Russian Hackers Are Targeting America's Power Grid, Intelligence Officials Warn

The Dayton Power & Light J.M. Stuart Station lights up the early morning sky on the banks of the Ohio River in Aberdeen, Ohio, U.S., September 13, 2017. REUTERS/Brian Snyder

Russian hackers are switching their attention from disrupting American democratic processes and instead exploring ways to damage the country's electrical grid, according to U.S. intelligence officials.

Speaking to the New York Times on the condition of anonymity, American agents said Russia's military intelligence has infiltrated the control rooms of multiple U.S. power plants, giving them the ability to disrupt power flow across the country. Their efforts could allow Russian operatives to take control of elements of the grid remotely, though there is not yet any evidence that hackers attempted to take control of any facilities, as they did in Ukraine in 2015 and 2016.

Earlier this week, the Department of Homeland Security said there had been 'hundreds of victims" of such attacks. Intelligence officials told the Times that President Donald Trump's administration is underestimating the scope of infiltration.

Hackers accessed the power plants through the websites of private contractors, some of which were not adequately protected. They then used "spearphising" emails to try and get the utility workers to change their passwords, giving the hackers direct access. This is the same method used by Russian intelligence to hack the Democratic National Congress.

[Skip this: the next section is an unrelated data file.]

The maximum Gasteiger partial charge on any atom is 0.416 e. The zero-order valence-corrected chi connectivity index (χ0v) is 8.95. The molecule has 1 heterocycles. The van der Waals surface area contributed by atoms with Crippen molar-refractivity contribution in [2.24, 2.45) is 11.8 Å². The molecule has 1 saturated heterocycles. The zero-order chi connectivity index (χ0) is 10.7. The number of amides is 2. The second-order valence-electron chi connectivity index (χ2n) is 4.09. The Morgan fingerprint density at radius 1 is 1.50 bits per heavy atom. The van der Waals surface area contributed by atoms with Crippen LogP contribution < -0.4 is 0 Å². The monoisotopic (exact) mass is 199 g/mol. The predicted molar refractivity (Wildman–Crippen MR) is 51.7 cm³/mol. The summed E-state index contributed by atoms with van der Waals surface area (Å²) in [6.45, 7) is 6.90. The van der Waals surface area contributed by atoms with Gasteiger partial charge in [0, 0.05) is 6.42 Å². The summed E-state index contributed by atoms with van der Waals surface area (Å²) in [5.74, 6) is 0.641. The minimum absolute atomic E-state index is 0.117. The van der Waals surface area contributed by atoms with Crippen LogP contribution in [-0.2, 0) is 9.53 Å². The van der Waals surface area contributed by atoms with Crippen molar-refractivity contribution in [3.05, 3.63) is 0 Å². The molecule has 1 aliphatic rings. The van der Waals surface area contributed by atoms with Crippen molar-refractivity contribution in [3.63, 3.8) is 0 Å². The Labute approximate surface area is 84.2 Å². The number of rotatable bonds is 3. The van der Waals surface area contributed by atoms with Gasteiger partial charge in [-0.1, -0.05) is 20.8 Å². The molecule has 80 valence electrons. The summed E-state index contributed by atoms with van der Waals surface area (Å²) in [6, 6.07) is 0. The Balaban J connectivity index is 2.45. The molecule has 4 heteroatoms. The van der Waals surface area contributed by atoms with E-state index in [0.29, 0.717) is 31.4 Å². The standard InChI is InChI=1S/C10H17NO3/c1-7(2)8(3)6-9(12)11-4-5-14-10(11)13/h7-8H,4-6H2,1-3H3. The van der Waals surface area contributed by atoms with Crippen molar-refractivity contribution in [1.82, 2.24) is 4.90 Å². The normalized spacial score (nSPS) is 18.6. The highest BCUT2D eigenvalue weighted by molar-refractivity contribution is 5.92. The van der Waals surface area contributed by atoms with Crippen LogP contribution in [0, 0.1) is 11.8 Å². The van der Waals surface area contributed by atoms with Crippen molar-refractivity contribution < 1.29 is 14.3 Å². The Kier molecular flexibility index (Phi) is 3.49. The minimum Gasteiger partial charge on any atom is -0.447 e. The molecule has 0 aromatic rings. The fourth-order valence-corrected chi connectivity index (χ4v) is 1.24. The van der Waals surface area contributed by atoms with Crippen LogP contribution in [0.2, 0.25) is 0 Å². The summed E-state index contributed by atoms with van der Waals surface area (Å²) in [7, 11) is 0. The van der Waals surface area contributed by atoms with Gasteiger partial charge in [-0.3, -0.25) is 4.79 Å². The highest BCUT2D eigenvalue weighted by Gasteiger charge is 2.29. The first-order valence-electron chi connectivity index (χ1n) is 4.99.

American agents are watching closely for Russian activity as the November midterm elections approach. The White House released a statement Friday noting its efforts to protect against "malign foreign actors," which include cybersecurity support to voting systems. "The president has made it clear that his administration will not tolerate foreign interference in our elections from any nation state to other malicious actors," the statement read.

It may be too little too late from the White House, which has faced repeated criticisms for failing to adequately fund America's cyber shield. At his meeting with Russian President Vladimir Putin last month in Helsinki, Trump even suggested the U.S. and Russia might work together in the cyber arena, a suggestion that raised enormous alarm in the intelligence community and drew mockery from commentators.

The hackers certainly do not seem deterred. This week, the first cyber savloes were launched at two candidates, one of whom was Senator Claire McCaskill of Missouri. McCaskill, who is facing a close race for re-election, said Thursday she had been targeted in an effort to steal her passwords. The senator blamed Russian operatives, noting, "While this attack was not successful, it is outrageous that they think they can get away with this. I will not be intimidated."

The attacks were detected and blocked by Microsoft. The company shut down the operation using a special court order allowing it to seize control of fake internet domains, designed to look like official Microsoft sites.